Did you know that today, March 15, 2019, there is a world-wide strike going on?
It’s not workers striking for fair benefits.
It’s not women striking for equal pay.
Today’s adults and senior citizens have failed tomorrow’s in numerous ways:
Ridiculously low tax rates since Reagan that have resulted in lack of funds for infrastructure, public education, public health, scientific research – all kinds of public goods. Quoting a recent Washington Post article on this topic:
“…from 1932 and 1981 the top tax rate in this country never fell below 63 percent and rose as high as 92 percent. It wasn’t until the election of Ronald Reagan that top tax rates dropped from 70 percent to 28 percent.”
(You know what else happened between 1932 and 1981? The largest growth of the middle class and wide-spread prosperity the world has ever seen. AOC’s tax plan doesn’t seem so crazy after all, does it?)
Deregulation that has fucked us time and again, most recently in the 2007-2008 worldwide financial system meltdown. Regular people suffered and were never made whole. The banksters got away with it. And Republicans have already repealed some of the very minor safeguards Congress managed to pass in the aftermath to try to prevent the same disaster from happening again.
Complicity with George W Bush’s wars-on-the-credit-card. Yeah, I know, I didn’t support them, either. But enough of us did that they happened, and that moral and financial debt is going to be weighing on future citizens for generations.
The privatization fad, which regularly benefits the richest and harms the most needy among us. Oh – and we’re more than happy to privatize profit and socialize risk. Again, guess who tends to bear that socialized risk? It’s not rich folks in fancy neighborhoods.
(For more on all of this, see Vox’s interview with A Generation of Sociopaths author Bruce Gibney. Notably, Gibney appears to let GenX off the hook, but I don’t think my generation’s hands are clean, either.)
But perhaps the worst way we’ve failed today’s youth (who will be tomorrow’s adults) is around climate change. Scientists have been aware that our climate is changing as a result of increased carbon dioxide in the atmosphere since the 1960s. Governments have been aware of it since the 1980s. It’s been in the public consciousness for well over a decade.
What meaningful steps have adults taken to try to stop or even ameliorate the forces and choices that are going to render the earth uninhabitable for human beings within 80 years – OR LESS?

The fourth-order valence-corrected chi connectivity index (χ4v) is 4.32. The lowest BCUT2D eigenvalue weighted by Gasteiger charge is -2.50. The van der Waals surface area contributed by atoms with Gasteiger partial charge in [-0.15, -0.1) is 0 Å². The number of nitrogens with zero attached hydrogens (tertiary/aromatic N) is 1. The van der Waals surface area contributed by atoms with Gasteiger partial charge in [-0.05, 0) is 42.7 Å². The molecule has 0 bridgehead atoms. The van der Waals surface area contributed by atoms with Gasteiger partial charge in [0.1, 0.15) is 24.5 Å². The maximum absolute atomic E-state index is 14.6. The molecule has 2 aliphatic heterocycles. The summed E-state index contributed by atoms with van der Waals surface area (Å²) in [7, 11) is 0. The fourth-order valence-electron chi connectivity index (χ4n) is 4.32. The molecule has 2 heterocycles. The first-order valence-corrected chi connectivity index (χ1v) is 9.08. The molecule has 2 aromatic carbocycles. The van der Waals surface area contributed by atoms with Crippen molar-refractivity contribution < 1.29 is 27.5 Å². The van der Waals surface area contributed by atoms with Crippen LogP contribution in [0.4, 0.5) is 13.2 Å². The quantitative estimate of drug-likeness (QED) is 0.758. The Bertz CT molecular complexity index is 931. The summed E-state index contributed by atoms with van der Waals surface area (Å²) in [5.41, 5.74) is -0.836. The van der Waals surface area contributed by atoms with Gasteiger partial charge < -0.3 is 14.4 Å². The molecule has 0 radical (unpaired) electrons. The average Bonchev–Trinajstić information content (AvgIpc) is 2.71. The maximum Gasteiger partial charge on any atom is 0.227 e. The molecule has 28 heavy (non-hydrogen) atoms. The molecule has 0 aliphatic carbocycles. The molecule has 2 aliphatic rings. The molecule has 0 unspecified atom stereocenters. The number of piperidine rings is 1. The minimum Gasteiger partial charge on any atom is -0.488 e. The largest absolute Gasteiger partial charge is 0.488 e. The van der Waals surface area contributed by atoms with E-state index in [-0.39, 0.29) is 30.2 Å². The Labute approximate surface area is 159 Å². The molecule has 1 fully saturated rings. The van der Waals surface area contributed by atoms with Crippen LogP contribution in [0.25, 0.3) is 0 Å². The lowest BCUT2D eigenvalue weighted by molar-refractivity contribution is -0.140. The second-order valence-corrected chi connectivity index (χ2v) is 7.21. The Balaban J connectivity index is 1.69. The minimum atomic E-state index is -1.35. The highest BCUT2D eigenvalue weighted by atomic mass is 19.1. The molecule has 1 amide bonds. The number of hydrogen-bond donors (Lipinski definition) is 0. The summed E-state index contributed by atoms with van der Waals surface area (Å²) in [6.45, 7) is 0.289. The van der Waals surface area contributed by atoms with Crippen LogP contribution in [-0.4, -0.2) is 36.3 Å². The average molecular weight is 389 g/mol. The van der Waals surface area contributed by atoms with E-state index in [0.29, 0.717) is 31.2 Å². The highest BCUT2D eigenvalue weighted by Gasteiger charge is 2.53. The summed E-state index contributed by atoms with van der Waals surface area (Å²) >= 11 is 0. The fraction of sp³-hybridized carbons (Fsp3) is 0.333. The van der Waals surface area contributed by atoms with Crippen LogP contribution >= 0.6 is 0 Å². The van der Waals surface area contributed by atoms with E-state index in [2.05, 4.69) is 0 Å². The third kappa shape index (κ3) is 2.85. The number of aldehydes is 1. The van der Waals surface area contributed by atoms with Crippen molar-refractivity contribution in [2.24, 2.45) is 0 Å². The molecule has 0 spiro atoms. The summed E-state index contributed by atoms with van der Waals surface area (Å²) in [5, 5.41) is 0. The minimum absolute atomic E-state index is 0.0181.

So the kids are striking, Goddess guard and bless them. The idea originated with a group of students in Australia and has since gone world-wide.Their list of demands is simple, one local (stopping a local coal mine) and two global:
- No new coal or gas
- 100% renewable energy by 2030
Will that be easy? Of course not. But we put a man on the goddamn moon with less sophisticated computers than the one inside your iPhone (and the hard work and genius of some damn fine mathematicians who also happened to be black women). If we – today’s adults – cared, we could do this thing. We just lack the will and community solidarity.
You can read – and listen to – the stories of young people across the US explaining why they are striking today in a recent Washington Post feature (it’s excellent – I highly recommend clicking through and taking a few minutes to listen to these young leaders in their own words).
As of last count there were nearly 600 sister strikes planned in more than 60 countries world-wide. Perhaps there’s one in your area you could join (they tell me adults are invited)?
Edited to add: updated count is over 1.5 million student strikers, per Greta Thunberg (@GretaThunberg) – and she would know!
If not – or if you can’t join – you can spread the word. Share this blog post. Look for #ClimateStrike tweets and Insta stories and like and share them. Amplify the voices and stories of these young leaders. Speak out about climate change to your family, your friends, and your neighbors. Call your Senators and Representative, your state legislative representative, your mayor, your city council, and demand that they take action. (The students even prepared an extensive online guide in case you don’t know what to say.)
The Young ARE At The Gates, as the suffragist banner above (that’s on display at the Belmont Paul Women’s Equality National Monument) states. But they need our help – and it is literally THE LEAST we can do.
Photo by the author. If you reuse, please link back.
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